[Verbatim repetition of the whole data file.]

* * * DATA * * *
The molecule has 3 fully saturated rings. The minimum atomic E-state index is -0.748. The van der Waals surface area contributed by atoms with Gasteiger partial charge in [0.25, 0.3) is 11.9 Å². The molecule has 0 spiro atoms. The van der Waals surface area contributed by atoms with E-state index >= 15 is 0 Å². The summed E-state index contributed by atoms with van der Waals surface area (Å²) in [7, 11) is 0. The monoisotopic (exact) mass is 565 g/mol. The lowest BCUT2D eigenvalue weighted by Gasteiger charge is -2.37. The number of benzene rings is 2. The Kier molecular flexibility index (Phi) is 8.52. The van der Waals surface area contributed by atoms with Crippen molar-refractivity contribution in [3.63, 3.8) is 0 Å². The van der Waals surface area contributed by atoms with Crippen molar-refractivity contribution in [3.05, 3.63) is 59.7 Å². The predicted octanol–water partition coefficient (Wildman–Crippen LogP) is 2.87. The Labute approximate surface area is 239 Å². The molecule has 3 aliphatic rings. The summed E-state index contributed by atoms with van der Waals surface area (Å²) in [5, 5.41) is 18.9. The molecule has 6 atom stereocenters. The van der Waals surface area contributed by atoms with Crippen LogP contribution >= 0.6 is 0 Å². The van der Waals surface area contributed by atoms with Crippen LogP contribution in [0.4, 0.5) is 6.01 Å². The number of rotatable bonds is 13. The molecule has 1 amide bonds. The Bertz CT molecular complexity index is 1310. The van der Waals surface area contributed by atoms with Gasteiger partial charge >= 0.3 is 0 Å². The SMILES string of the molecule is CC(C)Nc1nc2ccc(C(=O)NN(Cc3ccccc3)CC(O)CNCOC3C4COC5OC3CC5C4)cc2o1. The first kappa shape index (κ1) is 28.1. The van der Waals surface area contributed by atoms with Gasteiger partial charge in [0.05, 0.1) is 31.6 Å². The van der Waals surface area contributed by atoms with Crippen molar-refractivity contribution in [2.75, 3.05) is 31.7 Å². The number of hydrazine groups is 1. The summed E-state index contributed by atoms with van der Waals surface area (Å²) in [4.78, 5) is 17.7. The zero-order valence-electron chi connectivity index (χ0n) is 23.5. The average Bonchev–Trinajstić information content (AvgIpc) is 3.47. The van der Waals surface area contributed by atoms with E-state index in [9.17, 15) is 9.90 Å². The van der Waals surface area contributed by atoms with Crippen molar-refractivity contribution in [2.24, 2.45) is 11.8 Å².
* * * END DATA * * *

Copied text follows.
The molecule has 3 fully saturated rings. The minimum atomic E-state index is -0.748. The van der Waals surface area contributed by atoms with Gasteiger partial charge in [0.25, 0.3) is 11.9 Å². The molecule has 0 spiro atoms. The van der Waals surface area contributed by atoms with E-state index >= 15 is 0 Å². The summed E-state index contributed by atoms with van der Waals surface area (Å²) in [7, 11) is 0. The monoisotopic (exact) mass is 565 g/mol. The lowest BCUT2D eigenvalue weighted by Gasteiger charge is -2.37. The number of benzene rings is 2. The Kier molecular flexibility index (Phi) is 8.52. The van der Waals surface area contributed by atoms with Crippen molar-refractivity contribution in [3.63, 3.8) is 0 Å². The van der Waals surface area contributed by atoms with Crippen molar-refractivity contribution in [3.05, 3.63) is 59.7 Å². The predicted octanol–water partition coefficient (Wildman–Crippen LogP) is 2.87. The Labute approximate surface area is 239 Å². The molecule has 3 aliphatic rings. The summed E-state index contributed by atoms with van der Waals surface area (Å²) in [5, 5.41) is 18.9. The molecule has 6 atom stereocenters. The van der Waals surface area contributed by atoms with Crippen LogP contribution >= 0.6 is 0 Å². The van der Waals surface area contributed by atoms with Crippen LogP contribution in [0.4, 0.5) is 6.01 Å². The number of rotatable bonds is 13. The molecule has 1 amide bonds. The Bertz CT molecular complexity index is 1310. The van der Waals surface area contributed by atoms with Gasteiger partial charge >= 0.3 is 0 Å². The SMILES string of the molecule is CC(C)Nc1nc2ccc(C(=O)NN(Cc3ccccc3)CC(O)CNCOC3C4COC5OC3CC5C4)cc2o1. The first kappa shape index (κ1) is 28.1. The van der Waals surface area contributed by atoms with Gasteiger partial charge in [0.05, 0.1) is 31.6 Å². The van der Waals surface area contributed by atoms with Crippen molar-refractivity contribution in [2.75, 3.05) is 31.7 Å². The number of hydrazine groups is 1. The summed E-state index contributed by atoms with van der Waals surface area (Å²) in [4.78, 5) is 17.7. The zero-order valence-electron chi connectivity index (χ0n) is 23.5. The average Bonchev–Trinajstić information content (AvgIpc) is 3.47. The van der Waals surface area contributed by atoms with E-state index in [9.17, 15) is 9.90 Å². The van der Waals surface area contributed by atoms with Crippen molar-refractivity contribution in [2.24, 2.45) is 11.8 Å².